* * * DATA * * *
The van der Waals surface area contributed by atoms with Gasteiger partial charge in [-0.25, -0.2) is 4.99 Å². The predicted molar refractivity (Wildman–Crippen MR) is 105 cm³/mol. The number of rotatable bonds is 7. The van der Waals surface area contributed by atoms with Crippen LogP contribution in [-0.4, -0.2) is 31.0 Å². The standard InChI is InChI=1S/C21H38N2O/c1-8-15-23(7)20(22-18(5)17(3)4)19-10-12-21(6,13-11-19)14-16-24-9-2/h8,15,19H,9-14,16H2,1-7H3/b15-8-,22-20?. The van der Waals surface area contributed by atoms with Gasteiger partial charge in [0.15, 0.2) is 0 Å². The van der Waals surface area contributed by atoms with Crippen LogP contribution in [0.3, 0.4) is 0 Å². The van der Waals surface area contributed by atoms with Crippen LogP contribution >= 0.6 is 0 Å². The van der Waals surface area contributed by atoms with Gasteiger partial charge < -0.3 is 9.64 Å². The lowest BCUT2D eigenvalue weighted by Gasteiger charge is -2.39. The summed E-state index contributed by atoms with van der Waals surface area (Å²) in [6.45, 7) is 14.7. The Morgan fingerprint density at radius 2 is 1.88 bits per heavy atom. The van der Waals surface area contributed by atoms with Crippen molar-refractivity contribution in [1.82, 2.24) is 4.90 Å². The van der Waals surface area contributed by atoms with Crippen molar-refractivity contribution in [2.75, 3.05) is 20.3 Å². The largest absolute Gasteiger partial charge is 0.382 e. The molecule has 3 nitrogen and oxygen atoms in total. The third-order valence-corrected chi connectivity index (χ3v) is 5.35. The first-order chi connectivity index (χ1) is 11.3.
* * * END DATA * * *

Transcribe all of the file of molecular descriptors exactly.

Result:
The van der Waals surface area contributed by atoms with Gasteiger partial charge in [-0.25, -0.2) is 4.99 Å². The predicted molar refractivity (Wildman–Crippen MR) is 105 cm³/mol. The number of rotatable bonds is 7. The van der Waals surface area contributed by atoms with Crippen LogP contribution in [-0.4, -0.2) is 31.0 Å². The standard InChI is InChI=1S/C21H38N2O/c1-8-15-23(7)20(22-18(5)17(3)4)19-10-12-21(6,13-11-19)14-16-24-9-2/h8,15,19H,9-14,16H2,1-7H3/b15-8-,22-20?. The van der Waals surface area contributed by atoms with Gasteiger partial charge in [0.15, 0.2) is 0 Å². The van der Waals surface area contributed by atoms with Crippen LogP contribution in [0.3, 0.4) is 0 Å². The van der Waals surface area contributed by atoms with Crippen LogP contribution >= 0.6 is 0 Å². The van der Waals surface area contributed by atoms with Gasteiger partial charge < -0.3 is 9.64 Å². The lowest BCUT2D eigenvalue weighted by Gasteiger charge is -2.39. The summed E-state index contributed by atoms with van der Waals surface area (Å²) in [6.45, 7) is 14.7. The Morgan fingerprint density at radius 2 is 1.88 bits per heavy atom. The van der Waals surface area contributed by atoms with Crippen molar-refractivity contribution in [1.82, 2.24) is 4.90 Å². The van der Waals surface area contributed by atoms with Crippen molar-refractivity contribution in [2.75, 3.05) is 20.3 Å². The largest absolute Gasteiger partial charge is 0.382 e. The molecule has 3 nitrogen and oxygen atoms in total. The third-order valence-corrected chi connectivity index (χ3v) is 5.35. The first-order chi connectivity index (χ1) is 11.3.